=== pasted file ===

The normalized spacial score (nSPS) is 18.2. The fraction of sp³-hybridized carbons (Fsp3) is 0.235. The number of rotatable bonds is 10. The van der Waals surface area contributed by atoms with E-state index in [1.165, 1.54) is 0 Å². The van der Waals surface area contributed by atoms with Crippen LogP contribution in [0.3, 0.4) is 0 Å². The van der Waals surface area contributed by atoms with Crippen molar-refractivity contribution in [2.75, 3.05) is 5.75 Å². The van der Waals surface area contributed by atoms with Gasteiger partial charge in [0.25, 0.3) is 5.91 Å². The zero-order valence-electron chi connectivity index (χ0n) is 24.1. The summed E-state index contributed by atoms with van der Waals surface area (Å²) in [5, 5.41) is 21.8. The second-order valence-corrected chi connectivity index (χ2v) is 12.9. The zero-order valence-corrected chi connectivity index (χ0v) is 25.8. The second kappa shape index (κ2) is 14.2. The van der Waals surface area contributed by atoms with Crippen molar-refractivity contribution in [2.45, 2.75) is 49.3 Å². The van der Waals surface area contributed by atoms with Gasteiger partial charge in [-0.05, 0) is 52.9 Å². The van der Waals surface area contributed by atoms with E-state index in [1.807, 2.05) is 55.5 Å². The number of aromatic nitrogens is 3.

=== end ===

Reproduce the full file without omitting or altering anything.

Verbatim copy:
The normalized spacial score (nSPS) is 18.2. The fraction of sp³-hybridized carbons (Fsp3) is 0.235. The number of rotatable bonds is 10. The van der Waals surface area contributed by atoms with E-state index in [1.165, 1.54) is 0 Å². The van der Waals surface area contributed by atoms with Crippen LogP contribution in [0.3, 0.4) is 0 Å². The van der Waals surface area contributed by atoms with Crippen molar-refractivity contribution in [2.75, 3.05) is 5.75 Å². The van der Waals surface area contributed by atoms with Gasteiger partial charge in [0.25, 0.3) is 5.91 Å². The zero-order valence-electron chi connectivity index (χ0n) is 24.1. The summed E-state index contributed by atoms with van der Waals surface area (Å²) in [5, 5.41) is 21.8. The second-order valence-corrected chi connectivity index (χ2v) is 12.9. The zero-order valence-corrected chi connectivity index (χ0v) is 25.8. The second kappa shape index (κ2) is 14.2. The van der Waals surface area contributed by atoms with Crippen molar-refractivity contribution in [2.45, 2.75) is 49.3 Å². The van der Waals surface area contributed by atoms with Gasteiger partial charge in [-0.05, 0) is 52.9 Å². The van der Waals surface area contributed by atoms with E-state index in [1.807, 2.05) is 55.5 Å². The number of aromatic nitrogens is 3.